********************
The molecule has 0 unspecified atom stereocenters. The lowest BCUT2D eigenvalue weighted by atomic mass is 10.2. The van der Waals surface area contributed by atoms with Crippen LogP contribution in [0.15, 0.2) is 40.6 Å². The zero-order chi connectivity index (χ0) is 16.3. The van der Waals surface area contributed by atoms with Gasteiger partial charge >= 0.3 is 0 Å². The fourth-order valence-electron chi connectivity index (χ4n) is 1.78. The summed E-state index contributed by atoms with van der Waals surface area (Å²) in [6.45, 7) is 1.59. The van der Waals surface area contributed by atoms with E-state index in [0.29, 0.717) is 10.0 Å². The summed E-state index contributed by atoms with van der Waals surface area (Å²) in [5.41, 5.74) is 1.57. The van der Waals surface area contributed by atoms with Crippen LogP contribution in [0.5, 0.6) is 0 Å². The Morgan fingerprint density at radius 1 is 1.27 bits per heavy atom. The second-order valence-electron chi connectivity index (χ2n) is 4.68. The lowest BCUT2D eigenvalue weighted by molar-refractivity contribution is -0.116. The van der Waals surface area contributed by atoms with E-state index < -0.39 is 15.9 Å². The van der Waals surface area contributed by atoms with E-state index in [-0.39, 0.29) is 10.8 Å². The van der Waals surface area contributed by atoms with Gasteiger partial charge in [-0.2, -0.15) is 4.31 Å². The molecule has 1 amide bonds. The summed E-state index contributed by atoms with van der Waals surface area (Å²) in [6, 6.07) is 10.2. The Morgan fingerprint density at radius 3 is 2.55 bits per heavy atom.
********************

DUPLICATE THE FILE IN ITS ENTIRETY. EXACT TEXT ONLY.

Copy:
The molecule has 0 unspecified atom stereocenters. The lowest BCUT2D eigenvalue weighted by atomic mass is 10.2. The van der Waals surface area contributed by atoms with Crippen LogP contribution in [0.15, 0.2) is 40.6 Å². The zero-order chi connectivity index (χ0) is 16.3. The van der Waals surface area contributed by atoms with Gasteiger partial charge >= 0.3 is 0 Å². The fourth-order valence-electron chi connectivity index (χ4n) is 1.78. The summed E-state index contributed by atoms with van der Waals surface area (Å²) in [6.45, 7) is 1.59. The van der Waals surface area contributed by atoms with E-state index in [0.29, 0.717) is 10.0 Å². The summed E-state index contributed by atoms with van der Waals surface area (Å²) in [5.41, 5.74) is 1.57. The van der Waals surface area contributed by atoms with Crippen LogP contribution in [0.5, 0.6) is 0 Å². The Morgan fingerprint density at radius 1 is 1.27 bits per heavy atom. The second-order valence-electron chi connectivity index (χ2n) is 4.68. The lowest BCUT2D eigenvalue weighted by molar-refractivity contribution is -0.116. The van der Waals surface area contributed by atoms with E-state index < -0.39 is 15.9 Å². The van der Waals surface area contributed by atoms with E-state index in [-0.39, 0.29) is 10.8 Å². The van der Waals surface area contributed by atoms with Gasteiger partial charge in [-0.2, -0.15) is 4.31 Å². The molecule has 1 amide bonds. The summed E-state index contributed by atoms with van der Waals surface area (Å²) in [6, 6.07) is 10.2. The Morgan fingerprint density at radius 3 is 2.55 bits per heavy atom.